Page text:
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When Can an Illinois Divorce Decree or Judgment Be Modified?

 Posted on November 05, 2020 in Judgment Modifications

Naperville divorce modification attorneyThere are many different important decisions made during a divorce, and in many cases, one or both parties may be unhappy with the final divorce decree or judgment. Fortunately, these decisions are not necessarily “set in stone.” If things have changed in your life or your former partner’s situation, or if you need to make adjustments to better meet your children’s needs, you may be able to pursue a post-divorce modification. However, you should be sure to understand what can and cannot be changed and the procedures that you will need to follow when doing so.

Allowed Modifications to a Divorce Order

While there are some parts of your divorce agreement or judgment that may be changed, one issue that cannot be updated after divorce is the division of marital property. Even if you believe that this division was unfair or did not take certain factors into account, you will be unable to reopen that issue and change the decisions that were made.

Other decisions, however, may be modified, but to do so, you will need to show that you, your ex-spouse, or your children have experienced or will experience a “substantial change in circumstances.” These changes could include the loss of a job or a promotion or demotion that has affected one party’s income, or it could involve significant changes in a person’s needs or abilities, such as a medical condition that would cause a parent to be unable to provide care for children. It may be possible to seek a modification of the following issues:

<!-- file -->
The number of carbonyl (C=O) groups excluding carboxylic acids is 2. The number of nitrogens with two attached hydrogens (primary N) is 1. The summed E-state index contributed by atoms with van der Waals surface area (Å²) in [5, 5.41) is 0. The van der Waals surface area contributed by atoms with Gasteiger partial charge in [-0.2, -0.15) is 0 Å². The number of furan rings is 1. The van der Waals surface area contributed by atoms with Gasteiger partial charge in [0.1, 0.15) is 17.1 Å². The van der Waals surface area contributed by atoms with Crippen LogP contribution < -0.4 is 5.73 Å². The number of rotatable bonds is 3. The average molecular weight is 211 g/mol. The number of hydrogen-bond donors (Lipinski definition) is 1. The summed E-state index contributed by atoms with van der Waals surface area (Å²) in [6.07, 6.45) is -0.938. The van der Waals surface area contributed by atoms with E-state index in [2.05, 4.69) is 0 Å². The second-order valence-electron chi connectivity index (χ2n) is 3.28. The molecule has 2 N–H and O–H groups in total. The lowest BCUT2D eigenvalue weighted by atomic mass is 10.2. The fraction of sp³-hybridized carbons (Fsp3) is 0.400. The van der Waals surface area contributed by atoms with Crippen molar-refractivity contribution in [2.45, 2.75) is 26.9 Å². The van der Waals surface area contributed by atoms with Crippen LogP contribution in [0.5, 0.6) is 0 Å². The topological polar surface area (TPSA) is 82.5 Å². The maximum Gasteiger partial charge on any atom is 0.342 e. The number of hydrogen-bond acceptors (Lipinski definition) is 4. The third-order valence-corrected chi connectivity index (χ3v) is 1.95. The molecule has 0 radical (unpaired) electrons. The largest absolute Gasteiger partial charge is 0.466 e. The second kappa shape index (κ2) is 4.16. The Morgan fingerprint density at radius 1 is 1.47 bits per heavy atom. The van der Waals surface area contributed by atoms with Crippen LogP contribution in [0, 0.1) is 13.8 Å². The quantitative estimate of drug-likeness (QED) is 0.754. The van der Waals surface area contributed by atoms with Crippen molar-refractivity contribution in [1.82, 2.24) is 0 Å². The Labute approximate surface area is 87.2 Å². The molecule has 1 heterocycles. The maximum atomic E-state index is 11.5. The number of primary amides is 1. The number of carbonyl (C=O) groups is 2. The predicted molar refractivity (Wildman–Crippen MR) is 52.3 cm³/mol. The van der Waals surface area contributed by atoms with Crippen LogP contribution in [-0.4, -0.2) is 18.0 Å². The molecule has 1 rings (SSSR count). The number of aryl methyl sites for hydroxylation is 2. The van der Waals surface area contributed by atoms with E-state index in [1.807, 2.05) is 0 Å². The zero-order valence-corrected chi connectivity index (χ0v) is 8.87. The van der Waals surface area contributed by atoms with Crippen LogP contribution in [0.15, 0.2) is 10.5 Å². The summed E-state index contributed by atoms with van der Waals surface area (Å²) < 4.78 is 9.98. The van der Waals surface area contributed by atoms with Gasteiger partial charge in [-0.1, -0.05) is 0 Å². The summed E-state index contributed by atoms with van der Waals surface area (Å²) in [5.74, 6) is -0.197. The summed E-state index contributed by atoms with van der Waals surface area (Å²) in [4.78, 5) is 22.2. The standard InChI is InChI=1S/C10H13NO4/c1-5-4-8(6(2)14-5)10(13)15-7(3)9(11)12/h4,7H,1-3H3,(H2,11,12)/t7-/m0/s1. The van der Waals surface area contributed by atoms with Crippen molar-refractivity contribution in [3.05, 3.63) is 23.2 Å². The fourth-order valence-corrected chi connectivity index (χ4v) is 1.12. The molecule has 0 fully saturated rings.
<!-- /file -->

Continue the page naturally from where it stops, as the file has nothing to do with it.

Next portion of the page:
• Child custody - Typically, no changes can be made to the allocation of parental responsibilities within two years after the end of a divorce unless there are concerns about protecting a child’s physical or emotional health. Parenting time may be modified based on a significant change in circumstances, such as changes in parents’ work schedules or children’s schedules for school and activities. If a parent requests a modification to any of the terms in their parenting plan, they will need to show that it is in the children’s best interests.

  • Child support or spousal maintenance - Modifications to financial support obligations are usually based on changes in the income earned by one or both parties. If a parent loses their job, they may ask that their child support obligations be reduced, although the court may still require them to pay support based on the income they should be able to earn. Spousal support may be modified or terminated if the payor experiences a decrease in income or if the payee begins earning enough to support themselves. Spousal maintenance will be terminated if the payee gets remarried or begins cohabitating with a new partner.

Parents may also need to modify their divorce decree if one party plans to move to a new home a significant distance away from their current home. If a parent who lives in DuPage County plans to move with their child to a new home at least 25 miles away, this is considered parental relocation, and they will need to notify the other parent and the court and receive approval for any changes to their parenting plan.

Contact Our DuPage County Divorce Modification Lawyers

If you have experienced changes in your life, and you believe a modification to your divorce decree is appropriate, Calabrese Associates, P.C. can help you understand your legal options. We will advise you of your rights, and we will help you take the right steps to petition for a modification in court. To learn more about how we can help, contact our Naperville divorce attorneys at 630-393-3111.



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